December 16, 2018
Garrison Keillor returns to Crooner’s with singer Christine DiGiallonardo & pianist Richard Dworsky. Shows at 5:00 p.m. and 8:00 p.m.
New York, NY
December 2, 2018
A mini Prairie Home reunion featuring Garrison Keillor, Rob Fisher, Fred Newman, and Heather Masse and Christine DiGiallonardo.
November 3, 2018
Garrison Keillor performs with duet partner Lynne Peterson and longtime collaborator & pianist Richard Dworsky.
5:00 p.m. and 8:00 p.m.
A live performance at the Brady Theater
Long Beach, CA
A live performance at the Carpenter Performing Arts Center
Late March is a time of rare unanimity here on the northern tundra when everyone — socialists, monarchists, anarchists, humble peasants, mighty tycoons — is ready for the snow to melt and green grass to appear and a warm breeze blow through the open window, which is unlikely to happen anytime soon and so we must live with the fact that the world is beyond our control.
The president must have felt that way Sunday night: the leader of the Free World and yet he was powerless to prevent a woman from going on “60 Minutes” and talking about having sex with him in 2006 at Lake Tahoe though she wasn’t attracted to him but thought he might put her on his TV show.
On the other hand, you can go on YouTube and see video footage from security cameras at Mandalay Bay Hotel in Las Vegas that shows how utterly simple and ordinary it is to haul carts of luggage containing assault rifles and ammunition up to your suite on the 32nd floor and use them to kill 58 people and injure 851 in a crowd of concertgoers a couple nights later. I’m sure the shooter felt fully in control the whole time, including the moment he shot himself.
My daughter marched on Saturday with thousands of young people, in favor of controls on the sale of deadly weapons. I grew up in an era when the word “school” and the word “shooting” were alien to each other, and that is no longer true. Every child in America has had to practice a school lockdown.
And Sunday night, I skipped “60 Minutes” in favor of supper with family and hearing a college sophomore talk about school, how he enjoys reading John Milton’s “Paradise Lost” and studying French and looking forward to his semester abroad in Cameroon. This is the real story, not infidelity or mass shootings, but ambition: the urge, no matter the season, to venture forth and experience the world and gain some useful understanding.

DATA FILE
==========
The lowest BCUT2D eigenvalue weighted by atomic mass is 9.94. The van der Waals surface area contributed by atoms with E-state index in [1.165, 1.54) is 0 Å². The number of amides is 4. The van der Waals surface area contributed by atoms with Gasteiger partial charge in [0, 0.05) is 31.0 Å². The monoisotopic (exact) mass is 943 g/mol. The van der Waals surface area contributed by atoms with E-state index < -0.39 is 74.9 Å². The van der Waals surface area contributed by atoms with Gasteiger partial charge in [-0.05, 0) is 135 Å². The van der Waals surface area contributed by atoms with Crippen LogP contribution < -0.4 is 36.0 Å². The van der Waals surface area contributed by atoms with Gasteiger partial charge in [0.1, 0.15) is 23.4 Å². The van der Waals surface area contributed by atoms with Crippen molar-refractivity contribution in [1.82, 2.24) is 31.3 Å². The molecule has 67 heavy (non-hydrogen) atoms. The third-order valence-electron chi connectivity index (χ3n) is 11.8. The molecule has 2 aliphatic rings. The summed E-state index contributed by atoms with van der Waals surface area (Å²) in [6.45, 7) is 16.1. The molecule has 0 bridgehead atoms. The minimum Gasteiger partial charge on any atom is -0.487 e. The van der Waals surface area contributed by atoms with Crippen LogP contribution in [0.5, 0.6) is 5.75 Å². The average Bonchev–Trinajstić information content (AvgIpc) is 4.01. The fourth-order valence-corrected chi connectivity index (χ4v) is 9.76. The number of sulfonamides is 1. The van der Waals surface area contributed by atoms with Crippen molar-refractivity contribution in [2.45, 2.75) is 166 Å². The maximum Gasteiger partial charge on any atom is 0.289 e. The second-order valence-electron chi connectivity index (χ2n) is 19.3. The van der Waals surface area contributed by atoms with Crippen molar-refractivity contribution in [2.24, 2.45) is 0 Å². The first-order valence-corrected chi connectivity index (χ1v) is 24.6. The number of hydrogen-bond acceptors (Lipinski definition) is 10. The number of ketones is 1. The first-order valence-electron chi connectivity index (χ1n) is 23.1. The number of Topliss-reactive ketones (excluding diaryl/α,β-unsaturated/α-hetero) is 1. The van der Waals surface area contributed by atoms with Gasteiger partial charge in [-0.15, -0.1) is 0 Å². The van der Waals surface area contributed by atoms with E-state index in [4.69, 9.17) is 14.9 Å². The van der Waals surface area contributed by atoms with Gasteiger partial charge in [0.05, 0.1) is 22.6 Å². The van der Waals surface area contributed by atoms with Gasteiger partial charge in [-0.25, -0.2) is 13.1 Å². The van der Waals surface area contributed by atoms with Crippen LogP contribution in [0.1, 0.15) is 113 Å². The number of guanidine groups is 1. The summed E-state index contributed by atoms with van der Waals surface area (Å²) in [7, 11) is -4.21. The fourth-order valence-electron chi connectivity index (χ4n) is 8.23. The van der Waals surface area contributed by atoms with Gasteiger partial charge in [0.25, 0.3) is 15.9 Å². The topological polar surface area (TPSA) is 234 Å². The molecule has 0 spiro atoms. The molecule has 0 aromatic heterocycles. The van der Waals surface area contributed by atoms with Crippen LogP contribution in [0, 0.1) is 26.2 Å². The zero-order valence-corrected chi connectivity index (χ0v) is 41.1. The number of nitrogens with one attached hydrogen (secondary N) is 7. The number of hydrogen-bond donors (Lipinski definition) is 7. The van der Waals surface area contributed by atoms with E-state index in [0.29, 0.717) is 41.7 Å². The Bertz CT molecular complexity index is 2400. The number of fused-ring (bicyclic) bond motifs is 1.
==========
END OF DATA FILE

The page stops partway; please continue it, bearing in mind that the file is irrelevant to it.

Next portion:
I’m engaged in some of that myself. A young cousin of mine told me that she wishes she knew more about our family’s history and so that is now my assignment. I earned my living writing fiction but apparently it is the truth she wants and how does one find it in a family that was so good at keeping secrets?
Our colonial ancestors who were loyal to the Crown and fled to Canada when the Revolution broke out — I don’t find letters from them laying out their principles; they simply packed up their goods and left before they could be lynched. My great-great-grandfather David Powell who left his wife and sons in Illinois in 1859 and went off to the silver rush in Colorado for four years — was he, in fact, running away from the Civil War? We have no record of any of our people fighting for the Union. Our grandfather was born in New Brunswick and came to Minnesota to help out his sister whose husband was dying of TB: he was a man of great probity, a devoted Christian, an elder in the church, and yet we have word from a contemporary of his that Grandpa was “quite the hellraiser” in his youth. What do we not know and do we want to find it out? There are several cases of marriages that, though done in a rush, did not precede the birth of the first child by the proper length of time. There is a lonely grave in the family cemetery of a cousin who died of a botched abortion by a physician who had done prison time for treating the fugitive John Dillinger in 1934. She lived near my parents for a couple years and was a friend of my mother’s. We do not know her story and we wish we did.
As for me, I did my best to die young but survived and now, looking back, I find that my miserable youth is a dim memory, but I clearly recall several sterling plays I made on a ballfield, and the day I married my wife on 99th & Amsterdam in New York and walked to our wedding dinner on 86th, and the brilliant day I turned 70 aboard a ship in the middle of the Atlantic. Maybe it’s true that the light dispels the darkness. Spring will be here before you know it. It is likely to come suddenly. Prepare to be enlightened.